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Biden projected to win 2020 election

Biden defeats Trump.

 

David Covucci

Tech

Published Nov 7, 2020   Updated Nov 7, 2020, 10:41 am CST

Former Vice President Joe Biden is projected to have defeated President Donald Trump in the 2020 election, in a victory that followed both a relatively straightforward and simultaneously improbable path.

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Biden’s projected victory came on the three states the president had won in 2016, besting him in Michigan, Wisconsin, and Pennsylvania. Some networks, including Fox, have also called Arizona for Biden, which would put him comfortably ahead. Even without it, Pennsylvania is enough for Biden to claim victory.

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Decision Desk HQ called the Pennsylvania race for Biden at 7:50am CT on Friday, as Biden surpassed Trump with more pro-Biden counties still to be counted. The Associated Press called Pennsylvania for Biden at 10:25am CT on Saturday.

With that, the presidency was called for Biden by CNN and the Associated Press on Saturday morning.

Biden will become the 46th president of the United States. Biden is the first candidate to defeat in incumbent since Democrat Bill Clinton defeated then-President George H.W. Bush in 1992.

As of press time, North Carolina, Georgia, and Nevada have not been called for either candidate. Arizona has been called for Biden by some news outlets.

Victories in the Midwest helped solidify Biden’s margin, as he won in Minnesota, Michigan, and Wisconsin, turning two of those three states his way after Trump rode them to victory in 2016.

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But it was the Quaker State that sent him over. Though Trump surged to an early lead in Pennsylvania, as mail-in ballots were counted, Biden took over in the final stages.

Trump has, on Twitter, claimed Pennsylvania, although his posts in this regard are meaningless. He is likely, however, to challenge it in court.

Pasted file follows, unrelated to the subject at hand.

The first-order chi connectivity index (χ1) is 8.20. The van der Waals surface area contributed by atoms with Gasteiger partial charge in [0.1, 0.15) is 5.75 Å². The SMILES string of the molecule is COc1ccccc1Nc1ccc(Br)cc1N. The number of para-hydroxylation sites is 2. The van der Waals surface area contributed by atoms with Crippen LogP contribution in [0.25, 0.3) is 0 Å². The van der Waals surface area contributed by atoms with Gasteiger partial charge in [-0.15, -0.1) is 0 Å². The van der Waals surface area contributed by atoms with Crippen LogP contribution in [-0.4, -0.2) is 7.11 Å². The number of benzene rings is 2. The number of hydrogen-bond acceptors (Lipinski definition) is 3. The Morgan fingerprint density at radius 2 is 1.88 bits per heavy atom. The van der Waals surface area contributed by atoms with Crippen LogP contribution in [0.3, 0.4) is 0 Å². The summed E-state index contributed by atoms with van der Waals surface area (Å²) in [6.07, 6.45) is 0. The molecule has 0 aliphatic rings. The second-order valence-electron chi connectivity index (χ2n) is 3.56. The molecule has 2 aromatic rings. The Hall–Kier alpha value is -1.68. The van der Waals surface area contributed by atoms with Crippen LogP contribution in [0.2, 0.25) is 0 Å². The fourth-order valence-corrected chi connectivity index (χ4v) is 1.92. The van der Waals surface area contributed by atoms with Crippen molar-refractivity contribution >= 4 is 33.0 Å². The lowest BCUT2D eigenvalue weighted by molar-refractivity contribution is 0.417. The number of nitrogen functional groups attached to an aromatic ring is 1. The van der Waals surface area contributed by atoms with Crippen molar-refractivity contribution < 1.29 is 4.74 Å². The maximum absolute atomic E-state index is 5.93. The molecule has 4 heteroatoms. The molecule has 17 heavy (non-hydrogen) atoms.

Joe Biden wins 2020 election

Joe Biden Wins 2020 Election
Gage Skidmore/Flickr (CC-BY-SA)

A year in advance of the election, the former vice president to Barack Obama seemed like the odds-on favorite to win the nomination. And although he never slipped tremendously in the polls, a circus car of a primary saw nearly every other candidate become a presumptive frontrunner, with Biden dropping precipitously low in the eyes of pundits and voters several times.

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A disastrous fifth place finish in the New Hampshire primary had Biden practically dead, recalling shades of his previous failed attempts—in both 1988 and 2008—to run for president.

However, the candidate rallied support in South Carolina, and a consolidation of candidates helped Biden surge to the nomination on Super Tuesday.

His candidacy was then forced to be nearly immediately suspended, as the coronavirus pandemic swept the United States.

Biden’s victory comes after an up-and-down Election Day, with Trump performing stronger than polls expected, giving liberals flashbacks to 2016. However, as expected, as mail-in ballots began being counted—which dominated the discourse due to the pandemic—Trump’s margins shrank and Biden pulled ahead, as was predicted.

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While the race has been called, Trump has not conceded. In a tweet a day before the count swung the race to Biden, Trump said he “hereby claimed” victory in Pennsylvania, Georgia, and North Carolina, and questioned the ballots in Michigan.

This morning, Trump tweeted, “I won.”

He did not.

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*First Published: Nov 7, 2020, 10:35 am CST